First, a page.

‘The Promised Land’ is the first major institutional survey of the work of New Zealand artist, Michael Parekowhai. Its title suggests a number of meanings: biblical allusions, Australia and New Zealand as a utopian destination for colonial settlers, the hopes of refugees and migrants, or the Gallery of Modern Art (GOMA, where I worked between 2011–13) as the institutional ‘promised land’ for a mid-career artist.
Divided into thirds, the exhibition echoes the three-part composition of The Promised Land (1948), by the influential New Zealand painter, Colin McCahon. Memory Palace (2015) – an almost life-size replica of a two-storey 1930s house – marks the show’s entrance. From the outside, it recalls Parekowhai’s controversial proposed sculpture design for Auckland’s waterfront. Based on the architecture of government housing, the project – which will cost NZD$1.5 million (around GBP£700,000) – has caused much debate at a time of rising inequality. Whereas the Auckland work is intended to include ten small chandeliers, Memory Palace’s interior comprises a single room with an oversized polished steel sculpture of British explorer Captain James Cook (The English Channel, 2015) – the first European to circumnavigate New Zealand and to make contact with the east coast of Australia – as its centrepiece. In contrast to the conventionally heroic, neo-classical portrayal of such figures, Parekowhai’s Jeff Koons-like Cook sits atop a trestle table, his eyes downcast, as if lost in thought. Surrounded by more than 100 sculptures of mini security guards, Kapa Haka (2015) – the Māori term for performing arts which literally means to form a line (kapa) and dance (haka) – and ‘Magritte’ men in double-breasted coats and bowler hats, Over the Rainbow (2015), Cook appears to be under domestic surveillance. Perhaps he’s pondering the fate of the land he ‘discovered’ and has found it is not all he hoped for.
Beyond the house, a network of eight rooms containing nearly 40 works spanning sculpture, photography and installation, leads the audience on a journey without a prescribed route. Although a number of Parekowhai’s homages to Marcel Duchamp are included – such as After Dunlop (1989), a carved oak and kauri tribute to the Bicycle Wheel (1913), and Mimi (1994), a fibreglass rendition of the Fountain (1917) – it’s a shame that Parekowhai’s works referencing McCahon and the abstract New Zealand artist and designer, Gordon Walters, were omitted, as these embody the legacy of European modernism in an Antipodean context. Nonetheless, for those familiar with Parekowhai’s oeuvre, the unexpected combination of old and new works is rewarding. Curatorial signposts are noticeably absent and there is no conventional chronological display of key pieces. Instead, old and newly re-created works are juxtaposed, such as Acts III (2015), a set of pitchforks, hammers, crutches and guns that was first made in wood in 1994 and recently re-cast in bronze. The artist has stated that memory and navigation are key themes of the exhibition, as illustrated by works such as The Past in the Present (2013), a constellation of golden golf balls mapping the star cluster known in Māori as Matariki (also called the Pleiades). If we accept that memory is always a re-creation, then this exhibition speaks of the way in which memory works, with older pieces being re-examined, re-created and re-combined with those from the more recent past. As such, the idea of the ‘memory palace’ metaphorically underpins the exhibition. With its origins in ancient Greece, this mnemonic learning technique focuses mental visualization on a familiar location, such as the home, assigning ideas or information to a specific room. Memories are then recalled by taking a mental journey through the ‘memory palace’. In this instance, we explored the memory palace of the artist, unlocking over two decades of artworks.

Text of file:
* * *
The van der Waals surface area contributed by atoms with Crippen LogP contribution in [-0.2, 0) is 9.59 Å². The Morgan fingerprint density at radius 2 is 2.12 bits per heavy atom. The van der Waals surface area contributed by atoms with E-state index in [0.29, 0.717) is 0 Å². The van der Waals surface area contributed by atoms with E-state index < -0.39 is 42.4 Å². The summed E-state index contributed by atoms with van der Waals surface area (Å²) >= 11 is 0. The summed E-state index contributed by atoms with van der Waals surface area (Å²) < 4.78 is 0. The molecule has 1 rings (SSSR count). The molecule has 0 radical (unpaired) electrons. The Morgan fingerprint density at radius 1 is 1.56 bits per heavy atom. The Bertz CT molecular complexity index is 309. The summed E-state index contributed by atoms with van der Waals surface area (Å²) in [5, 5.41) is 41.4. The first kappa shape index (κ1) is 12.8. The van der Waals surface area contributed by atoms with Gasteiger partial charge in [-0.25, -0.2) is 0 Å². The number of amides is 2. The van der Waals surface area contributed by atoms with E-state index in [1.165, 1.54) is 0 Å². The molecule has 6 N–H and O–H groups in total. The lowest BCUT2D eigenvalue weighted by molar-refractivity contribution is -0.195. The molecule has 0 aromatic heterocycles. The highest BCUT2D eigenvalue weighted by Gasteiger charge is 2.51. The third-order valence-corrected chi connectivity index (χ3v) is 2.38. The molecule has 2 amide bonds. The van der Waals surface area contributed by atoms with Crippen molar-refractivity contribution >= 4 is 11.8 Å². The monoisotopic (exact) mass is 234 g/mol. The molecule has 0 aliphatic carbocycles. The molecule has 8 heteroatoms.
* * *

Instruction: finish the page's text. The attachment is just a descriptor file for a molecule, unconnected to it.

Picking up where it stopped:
In the final third of the exhibition, He Kōrero Pūrākau mo Te Awanui o Te Motu: Story of a New Zealand River (2011) fills the room with classical music, leading visitors through the exhibition, guided by the piano notes. Taking its name from the 1920s novel that inspired Jane Campion’s film The Piano (1993), the instrument symbolizes the supposedly ‘civilizing’ mission of European settlement in New Zealand. The conventional reading of this work focuses on a combination of bicultural elements: a Steinway piano painted red and decorated with Toi whakairo, traditional Māori carving. These elements playfully allude to a number of binaries that underlie New Zealand’s postcolonial situation: nature and culture, migrant and indigenous, Europe and the Pacific – all key themes throughout the show. Through clever manipulation of shared histories, this exhibition gave the benefit of hindsight to a selection of works worth revisiting.